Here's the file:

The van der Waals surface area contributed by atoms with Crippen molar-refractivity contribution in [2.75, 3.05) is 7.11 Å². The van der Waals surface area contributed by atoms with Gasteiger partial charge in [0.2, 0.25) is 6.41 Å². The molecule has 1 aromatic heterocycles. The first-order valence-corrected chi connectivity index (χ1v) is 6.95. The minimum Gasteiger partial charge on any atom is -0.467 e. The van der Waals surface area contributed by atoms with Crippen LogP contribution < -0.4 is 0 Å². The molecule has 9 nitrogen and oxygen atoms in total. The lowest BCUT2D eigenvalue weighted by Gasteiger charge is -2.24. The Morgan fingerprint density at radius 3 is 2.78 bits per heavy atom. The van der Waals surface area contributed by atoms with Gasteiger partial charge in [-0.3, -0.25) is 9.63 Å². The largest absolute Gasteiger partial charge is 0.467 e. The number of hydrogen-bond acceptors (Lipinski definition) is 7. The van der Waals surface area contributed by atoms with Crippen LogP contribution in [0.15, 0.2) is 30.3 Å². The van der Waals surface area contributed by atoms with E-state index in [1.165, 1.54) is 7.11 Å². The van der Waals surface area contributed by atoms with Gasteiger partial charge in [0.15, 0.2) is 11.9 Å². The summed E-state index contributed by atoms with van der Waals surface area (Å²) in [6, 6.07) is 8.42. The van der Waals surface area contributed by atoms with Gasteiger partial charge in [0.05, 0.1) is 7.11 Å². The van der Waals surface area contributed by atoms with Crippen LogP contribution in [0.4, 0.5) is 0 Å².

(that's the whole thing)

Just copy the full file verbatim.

The van der Waals surface area contributed by atoms with Crippen molar-refractivity contribution in [2.75, 3.05) is 7.11 Å². The van der Waals surface area contributed by atoms with Gasteiger partial charge in [0.2, 0.25) is 6.41 Å². The molecule has 1 aromatic heterocycles. The first-order valence-corrected chi connectivity index (χ1v) is 6.95. The minimum Gasteiger partial charge on any atom is -0.467 e. The van der Waals surface area contributed by atoms with Crippen LogP contribution < -0.4 is 0 Å². The molecule has 9 nitrogen and oxygen atoms in total. The lowest BCUT2D eigenvalue weighted by Gasteiger charge is -2.24. The Morgan fingerprint density at radius 3 is 2.78 bits per heavy atom. The van der Waals surface area contributed by atoms with Gasteiger partial charge in [-0.3, -0.25) is 9.63 Å². The largest absolute Gasteiger partial charge is 0.467 e. The number of hydrogen-bond acceptors (Lipinski definition) is 7. The van der Waals surface area contributed by atoms with Crippen LogP contribution in [0.15, 0.2) is 30.3 Å². The van der Waals surface area contributed by atoms with E-state index in [1.165, 1.54) is 7.11 Å². The van der Waals surface area contributed by atoms with Gasteiger partial charge in [0.15, 0.2) is 11.9 Å². The summed E-state index contributed by atoms with van der Waals surface area (Å²) in [6, 6.07) is 8.42. The van der Waals surface area contributed by atoms with Gasteiger partial charge in [0.05, 0.1) is 7.11 Å². The van der Waals surface area contributed by atoms with Crippen LogP contribution in [0.4, 0.5) is 0 Å².